Door Could Open To Class Actions
Wednesday, February 27, 2008
A federal appeals court is nearing a decision on a battle between Chevy Chase Bank and a Wisconsin couple that could for the first time enable homeowners across the country to band together in class-action lawsuits against mortgage firms and get their loans canceled.
The case is alarming Wall Street's biggest banks, which could bear the hefty cost of reimbursing all mortgage interest, closing costs and broker fees to groups of homeowners who uncover even minor mistakes in their loan documents.
After a federal judge in Milwaukee ruled last year that the Wisconsin couple had been deceived and other borrowers could join their suit, Chevy Chase Bank appealed to the circuit court in Chicago. Kevin Demet, the lawyer for the plaintiffs, said a decision by the appeals court is imminent, though others involved in the case said it could be a matter of weeks.
"It's one of the most important cases for the mortgage industry right now," said Louis Pizante, chief executive of Mavent, which provides consumer protection law services to major lenders. "The case was somewhat interesting a couple years ago when it started, but its ramifications and impact have completely changed given the current environment."
In recent years, home lending has boomed. But standards loosened at many mortgage firms and led to a rise of abuses, in particular predatory practices. Now, record numbers of people are finding themselves with loans that are more than they can afford and many want out.
Estimates vary widely on the number of homeowners who could benefit from the case. Those who have refinanced or hold a home equity loan are already eligible for a refund, while others can get monetary damages. The court's ruling won't change this. But by allowing plaintiffs to file class-action suits, the ruling would make it much easier and more affordable for groups of homeowners to get that relief, several lawyers and mortgage analysts said.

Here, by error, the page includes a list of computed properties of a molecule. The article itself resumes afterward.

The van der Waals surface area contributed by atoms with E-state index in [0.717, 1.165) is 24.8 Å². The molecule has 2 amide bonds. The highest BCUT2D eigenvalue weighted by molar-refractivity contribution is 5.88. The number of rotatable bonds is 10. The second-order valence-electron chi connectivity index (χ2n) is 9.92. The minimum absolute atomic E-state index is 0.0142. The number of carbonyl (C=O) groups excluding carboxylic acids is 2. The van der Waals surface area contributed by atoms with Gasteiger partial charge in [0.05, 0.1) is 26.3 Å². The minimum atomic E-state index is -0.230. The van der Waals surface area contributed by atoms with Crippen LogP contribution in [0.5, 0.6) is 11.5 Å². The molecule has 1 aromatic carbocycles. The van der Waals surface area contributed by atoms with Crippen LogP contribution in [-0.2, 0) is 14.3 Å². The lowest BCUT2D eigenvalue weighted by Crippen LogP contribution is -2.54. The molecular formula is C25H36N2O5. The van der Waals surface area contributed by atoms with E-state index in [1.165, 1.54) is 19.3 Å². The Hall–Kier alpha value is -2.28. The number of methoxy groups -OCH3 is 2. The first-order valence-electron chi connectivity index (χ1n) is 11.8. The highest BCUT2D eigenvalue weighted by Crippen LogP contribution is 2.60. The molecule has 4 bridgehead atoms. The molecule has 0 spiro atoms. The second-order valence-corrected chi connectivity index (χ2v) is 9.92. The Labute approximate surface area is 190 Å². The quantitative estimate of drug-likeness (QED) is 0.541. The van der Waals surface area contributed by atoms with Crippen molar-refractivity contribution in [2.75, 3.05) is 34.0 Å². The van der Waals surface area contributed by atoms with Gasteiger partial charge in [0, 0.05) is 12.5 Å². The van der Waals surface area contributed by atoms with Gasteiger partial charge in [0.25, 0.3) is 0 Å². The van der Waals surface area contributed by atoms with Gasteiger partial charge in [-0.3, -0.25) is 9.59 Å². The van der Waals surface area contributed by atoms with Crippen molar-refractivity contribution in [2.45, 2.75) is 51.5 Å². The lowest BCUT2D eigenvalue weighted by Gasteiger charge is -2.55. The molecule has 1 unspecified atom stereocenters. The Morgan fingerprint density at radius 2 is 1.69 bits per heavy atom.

Dozens of class-action homeowner lawsuits have been filed in California and elsewhere against the nation's largest banks. The success of these claims could turn on the decision in the Chevy Chase case.
In its court filings, Chevy Chase said it would be "irreparably harmed" if the class-action lawsuits are allowed. About 7,000 borrowers have received loans from the bank similar to that of the Wisconsin plaintiffs.
"It's critical for the industry because if you allow class actions . . . in theory you could have thousands of people in a class and you could have enormous amounts of damages for the industry," said Thomas H. McCormick, vice president and general counsel for Chevy Chase.
The law states that even a minuscule violation by a lender can lead to a mortgage cancellation, or rescission. For example, if the annual percentage rate calculation is off by one-eighth of a percent between preliminary and final loan documents or if a monthly payment schedule does not conform precisely to federal guidelines, some borrowers could get a refund for all they have paid to live in their homes for years. They would have to pay back the entire amount of the loan, but they could then seek a new mortgage on better terms.
According to the inspector general for the Federal Deposit Insurance Corp., 83 percent of federally supervised banks that issued loans at the height of the housing boom in 2005 have been cited for "significant compliance violations." Lending abuses were more frequent among the tens of thousands of state-regulated banks and thrifts, such as the now-bankrupt New Century Financial, industry analysts said.
But few homeowners have been successful in getting their loans canceled. Most people are unaware they have this right, consumer advocates said. Others have found the process too arduous and expensive, often requiring long legal battles. Chevy Chase said it negotiated two mortgage cancellations all of last year.